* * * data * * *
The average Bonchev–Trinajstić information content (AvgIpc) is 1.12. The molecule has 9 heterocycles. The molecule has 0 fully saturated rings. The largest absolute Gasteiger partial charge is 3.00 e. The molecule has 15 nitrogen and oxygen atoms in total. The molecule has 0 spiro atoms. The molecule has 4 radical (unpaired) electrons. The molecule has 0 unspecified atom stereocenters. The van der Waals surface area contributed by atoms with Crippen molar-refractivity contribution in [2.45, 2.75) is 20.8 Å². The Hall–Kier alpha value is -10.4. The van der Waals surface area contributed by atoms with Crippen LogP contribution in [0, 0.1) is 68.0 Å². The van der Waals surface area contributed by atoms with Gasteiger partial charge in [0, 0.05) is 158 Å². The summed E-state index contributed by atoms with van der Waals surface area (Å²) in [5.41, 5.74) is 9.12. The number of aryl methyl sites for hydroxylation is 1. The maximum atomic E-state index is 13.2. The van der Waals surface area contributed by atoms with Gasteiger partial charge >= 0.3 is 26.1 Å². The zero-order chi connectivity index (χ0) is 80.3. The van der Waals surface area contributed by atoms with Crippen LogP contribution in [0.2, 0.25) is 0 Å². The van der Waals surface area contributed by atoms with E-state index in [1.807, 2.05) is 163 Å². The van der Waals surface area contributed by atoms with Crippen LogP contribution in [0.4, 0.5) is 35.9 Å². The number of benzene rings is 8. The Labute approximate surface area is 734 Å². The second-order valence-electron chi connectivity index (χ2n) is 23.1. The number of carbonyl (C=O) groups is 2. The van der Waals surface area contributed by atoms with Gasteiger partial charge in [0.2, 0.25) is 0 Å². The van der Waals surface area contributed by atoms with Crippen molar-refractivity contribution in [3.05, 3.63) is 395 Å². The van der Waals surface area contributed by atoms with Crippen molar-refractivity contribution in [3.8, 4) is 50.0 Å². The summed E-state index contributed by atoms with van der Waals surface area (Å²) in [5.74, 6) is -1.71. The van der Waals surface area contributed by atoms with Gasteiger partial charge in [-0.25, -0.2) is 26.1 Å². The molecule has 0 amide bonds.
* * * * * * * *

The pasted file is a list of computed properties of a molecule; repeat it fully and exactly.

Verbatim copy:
The average Bonchev–Trinajstić information content (AvgIpc) is 1.12. The molecule has 9 heterocycles. The molecule has 0 fully saturated rings. The largest absolute Gasteiger partial charge is 3.00 e. The molecule has 15 nitrogen and oxygen atoms in total. The molecule has 0 spiro atoms. The molecule has 4 radical (unpaired) electrons. The molecule has 0 unspecified atom stereocenters. The van der Waals surface area contributed by atoms with Crippen molar-refractivity contribution in [2.45, 2.75) is 20.8 Å². The Hall–Kier alpha value is -10.4. The van der Waals surface area contributed by atoms with Crippen LogP contribution in [0, 0.1) is 68.0 Å². The van der Waals surface area contributed by atoms with Gasteiger partial charge in [0, 0.05) is 158 Å². The summed E-state index contributed by atoms with van der Waals surface area (Å²) in [5.41, 5.74) is 9.12. The number of aryl methyl sites for hydroxylation is 1. The maximum atomic E-state index is 13.2. The van der Waals surface area contributed by atoms with Gasteiger partial charge >= 0.3 is 26.1 Å². The zero-order chi connectivity index (χ0) is 80.3. The van der Waals surface area contributed by atoms with Crippen LogP contribution in [0.2, 0.25) is 0 Å². The van der Waals surface area contributed by atoms with E-state index in [1.807, 2.05) is 163 Å². The van der Waals surface area contributed by atoms with Crippen LogP contribution in [0.4, 0.5) is 35.9 Å². The number of benzene rings is 8. The Labute approximate surface area is 734 Å². The second-order valence-electron chi connectivity index (χ2n) is 23.1. The number of carbonyl (C=O) groups is 2. The van der Waals surface area contributed by atoms with Gasteiger partial charge in [0.2, 0.25) is 0 Å². The van der Waals surface area contributed by atoms with Crippen molar-refractivity contribution in [3.05, 3.63) is 395 Å². The van der Waals surface area contributed by atoms with Crippen molar-refractivity contribution in [3.8, 4) is 50.0 Å². The summed E-state index contributed by atoms with van der Waals surface area (Å²) in [5.74, 6) is -1.71. The van der Waals surface area contributed by atoms with Gasteiger partial charge in [-0.25, -0.2) is 26.1 Å². The molecule has 0 amide bonds.